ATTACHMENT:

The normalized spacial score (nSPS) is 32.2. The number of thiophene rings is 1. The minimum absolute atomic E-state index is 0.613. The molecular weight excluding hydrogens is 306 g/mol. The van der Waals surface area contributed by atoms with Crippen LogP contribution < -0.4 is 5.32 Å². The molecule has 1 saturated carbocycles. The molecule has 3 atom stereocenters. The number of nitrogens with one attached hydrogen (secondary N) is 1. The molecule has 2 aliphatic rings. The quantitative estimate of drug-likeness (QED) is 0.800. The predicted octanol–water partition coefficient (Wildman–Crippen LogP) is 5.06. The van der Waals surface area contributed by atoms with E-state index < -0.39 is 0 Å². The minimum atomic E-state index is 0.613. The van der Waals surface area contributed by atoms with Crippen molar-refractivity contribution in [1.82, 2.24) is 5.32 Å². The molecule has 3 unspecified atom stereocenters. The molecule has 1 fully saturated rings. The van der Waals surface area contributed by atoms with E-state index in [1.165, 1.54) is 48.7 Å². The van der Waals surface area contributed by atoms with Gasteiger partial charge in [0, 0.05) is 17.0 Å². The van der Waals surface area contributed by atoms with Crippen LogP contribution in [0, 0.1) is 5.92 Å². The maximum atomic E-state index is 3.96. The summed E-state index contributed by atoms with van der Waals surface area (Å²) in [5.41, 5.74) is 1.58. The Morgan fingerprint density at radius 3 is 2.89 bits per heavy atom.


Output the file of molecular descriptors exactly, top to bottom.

The normalized spacial score (nSPS) is 32.2. The number of thiophene rings is 1. The minimum absolute atomic E-state index is 0.613. The molecular weight excluding hydrogens is 306 g/mol. The van der Waals surface area contributed by atoms with Crippen LogP contribution < -0.4 is 5.32 Å². The molecule has 1 saturated carbocycles. The molecule has 3 atom stereocenters. The number of nitrogens with one attached hydrogen (secondary N) is 1. The molecule has 2 aliphatic rings. The quantitative estimate of drug-likeness (QED) is 0.800. The predicted octanol–water partition coefficient (Wildman–Crippen LogP) is 5.06. The van der Waals surface area contributed by atoms with E-state index < -0.39 is 0 Å². The minimum atomic E-state index is 0.613. The van der Waals surface area contributed by atoms with Crippen molar-refractivity contribution in [1.82, 2.24) is 5.32 Å². The molecule has 3 unspecified atom stereocenters. The molecule has 1 fully saturated rings. The van der Waals surface area contributed by atoms with E-state index in [1.165, 1.54) is 48.7 Å². The van der Waals surface area contributed by atoms with Gasteiger partial charge in [0, 0.05) is 17.0 Å². The van der Waals surface area contributed by atoms with Crippen LogP contribution in [0, 0.1) is 5.92 Å². The maximum atomic E-state index is 3.96. The summed E-state index contributed by atoms with van der Waals surface area (Å²) in [5.41, 5.74) is 1.58. The Morgan fingerprint density at radius 3 is 2.89 bits per heavy atom.